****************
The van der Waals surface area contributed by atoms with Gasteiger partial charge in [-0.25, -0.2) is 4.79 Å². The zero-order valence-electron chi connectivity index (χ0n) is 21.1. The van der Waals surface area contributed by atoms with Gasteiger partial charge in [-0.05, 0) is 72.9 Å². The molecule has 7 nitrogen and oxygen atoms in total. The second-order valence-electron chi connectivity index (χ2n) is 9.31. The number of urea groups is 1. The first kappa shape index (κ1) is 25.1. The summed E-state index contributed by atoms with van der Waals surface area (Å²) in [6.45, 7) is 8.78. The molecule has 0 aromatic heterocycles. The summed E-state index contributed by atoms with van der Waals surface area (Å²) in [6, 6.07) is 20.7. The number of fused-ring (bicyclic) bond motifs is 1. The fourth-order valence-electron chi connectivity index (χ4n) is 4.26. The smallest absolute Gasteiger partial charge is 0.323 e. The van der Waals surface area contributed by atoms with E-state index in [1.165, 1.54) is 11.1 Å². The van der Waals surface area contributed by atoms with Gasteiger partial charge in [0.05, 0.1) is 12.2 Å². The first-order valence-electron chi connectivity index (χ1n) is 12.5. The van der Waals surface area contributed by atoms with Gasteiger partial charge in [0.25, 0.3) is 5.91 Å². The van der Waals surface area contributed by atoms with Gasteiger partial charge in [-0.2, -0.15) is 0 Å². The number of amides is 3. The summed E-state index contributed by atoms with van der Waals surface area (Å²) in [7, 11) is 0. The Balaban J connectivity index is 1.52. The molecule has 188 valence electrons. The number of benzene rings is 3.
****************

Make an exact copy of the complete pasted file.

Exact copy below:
The van der Waals surface area contributed by atoms with Gasteiger partial charge in [-0.25, -0.2) is 4.79 Å². The zero-order valence-electron chi connectivity index (χ0n) is 21.1. The van der Waals surface area contributed by atoms with Gasteiger partial charge in [-0.05, 0) is 72.9 Å². The molecule has 7 nitrogen and oxygen atoms in total. The second-order valence-electron chi connectivity index (χ2n) is 9.31. The number of urea groups is 1. The first kappa shape index (κ1) is 25.1. The summed E-state index contributed by atoms with van der Waals surface area (Å²) in [6.45, 7) is 8.78. The molecule has 0 aromatic heterocycles. The summed E-state index contributed by atoms with van der Waals surface area (Å²) in [6, 6.07) is 20.7. The number of fused-ring (bicyclic) bond motifs is 1. The fourth-order valence-electron chi connectivity index (χ4n) is 4.26. The smallest absolute Gasteiger partial charge is 0.323 e. The van der Waals surface area contributed by atoms with E-state index in [1.165, 1.54) is 11.1 Å². The van der Waals surface area contributed by atoms with Gasteiger partial charge in [0.05, 0.1) is 12.2 Å². The first-order valence-electron chi connectivity index (χ1n) is 12.5. The van der Waals surface area contributed by atoms with Gasteiger partial charge in [0.25, 0.3) is 5.91 Å². The van der Waals surface area contributed by atoms with Gasteiger partial charge in [-0.2, -0.15) is 0 Å². The number of amides is 3. The summed E-state index contributed by atoms with van der Waals surface area (Å²) in [7, 11) is 0. The Balaban J connectivity index is 1.52. The molecule has 188 valence electrons. The number of benzene rings is 3.